Cava discovery (6) Muscàndia


This small winery is one of the most impressive of the Cava producers I’ve come across. It’s the work of two brothers, Albert and Eduard Viader, who first bottled Cava in 2009 when they were 27 and 21. I visited Eduard, who is the younger brother and who makes the wines.

Edo is from San Sidurni, and comes from what he describes as a typical family from that town: for 150 years his family has run a pharmacy. He got his first job picking grapes when he was 14, and then went on to study agronomic engineering. In 2019 they bought four hectares of vines and a ruined masia (country house) which is now their winery. The building had been abandoned for 50 years and they are still in the process of restoring it.

They work with the three local varieties Xarel.lo, Parellada and Macabeu, and everything is done by hand. Viticulture is organic, and has been certified since 2017. ‘It’s the best way to work the vineyard,’ says Edo. ‘Sustainability is very important for me. I have seen the change from conventional to organic.’ He says that organic fertilizing, with cover crops, gives more structure to the soil and resists erosion. And having things growing in the vineyard increases the insects, birds and lizards in the vineyard. ‘In conventional they have nothing to eat, but in organic we have lots if life.’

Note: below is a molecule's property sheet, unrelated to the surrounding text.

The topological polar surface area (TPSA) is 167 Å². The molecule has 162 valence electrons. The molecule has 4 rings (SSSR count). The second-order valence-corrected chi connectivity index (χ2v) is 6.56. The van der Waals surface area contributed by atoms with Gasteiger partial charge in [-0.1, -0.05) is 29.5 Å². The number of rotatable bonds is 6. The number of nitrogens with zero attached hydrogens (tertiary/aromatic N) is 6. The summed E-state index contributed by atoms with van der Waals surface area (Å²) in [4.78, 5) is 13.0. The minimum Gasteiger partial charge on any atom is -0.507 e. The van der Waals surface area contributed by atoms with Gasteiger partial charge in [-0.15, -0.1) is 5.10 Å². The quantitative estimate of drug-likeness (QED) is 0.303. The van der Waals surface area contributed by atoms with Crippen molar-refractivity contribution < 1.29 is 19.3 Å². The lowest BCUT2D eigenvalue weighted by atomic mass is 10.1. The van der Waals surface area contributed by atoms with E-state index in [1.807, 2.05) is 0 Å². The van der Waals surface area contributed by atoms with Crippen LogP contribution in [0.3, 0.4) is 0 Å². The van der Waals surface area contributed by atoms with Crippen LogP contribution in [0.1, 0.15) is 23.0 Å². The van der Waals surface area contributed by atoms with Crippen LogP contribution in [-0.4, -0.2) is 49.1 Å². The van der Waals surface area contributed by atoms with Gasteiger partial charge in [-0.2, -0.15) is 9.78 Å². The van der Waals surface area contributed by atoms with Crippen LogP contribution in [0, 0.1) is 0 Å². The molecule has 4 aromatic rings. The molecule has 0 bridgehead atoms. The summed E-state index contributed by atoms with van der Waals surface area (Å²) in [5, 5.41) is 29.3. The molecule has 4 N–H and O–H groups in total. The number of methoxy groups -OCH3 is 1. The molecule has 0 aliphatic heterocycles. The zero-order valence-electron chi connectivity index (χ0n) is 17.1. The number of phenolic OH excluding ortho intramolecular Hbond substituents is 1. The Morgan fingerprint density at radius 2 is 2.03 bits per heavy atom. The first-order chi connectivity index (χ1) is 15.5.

In terms of viticulture, Edo is looking for good acidity. ‘It makes good Cava and gives the capacity to age.’ All picking is by hand, and all pressing is whole bunch. Whole bunch pressing is important if they are going to be able to separate the fractions of the must. He says that for making Cava with just 9 months on the lees it’s not so important, but for wines that age 4, 5 or 6 years it is important to be very careful with pressing.

‘Our soils give our grapes a very low pH,’ he says. ‘Our acidity is lower than Champagne, but the pH is similar, at 2.9-3.1. pH is the indicator of the capacity for long ageing. It is much more important than acidity. Here we can make brut mature with long ageing.’

Eduard likes to work with low SO2 – the export wines are 50-60 ppm total, with around 10 ppm free SO2.

The wines are labelled Valls d’Anoia-Foix. ‘As a small producer this is a very important step, warranting the origin,’ says Eduard. ‘The other important step is the elaborado integral – for the quality of the appellation this is important – that everything is done in the same cellar.’

All the musts are fermented in inox. The tirage yeast is provided by INCAVI, and is a strain called P29. It’s not dried: it comes in liquid suspension and you need to multiply it, forming a pied de cuve. ‘It gives much better autolysis flavours.’ Like everyone else he uses crown caps for the second fermentation, but for the Gran Reservas he uses cork and agafe. ‘Cork is completely different,’ he says. ‘The cork stopper is natural and maybe you can have defects, but if you have a good cork it is much better than crown cap in preventing oxidation. For long ageing oxygen is our enemy. It gives some flavours to Cava which to me are very interesting. They are gastronomic and complex. I am convinced it is much better for long ageing, but it’s not common.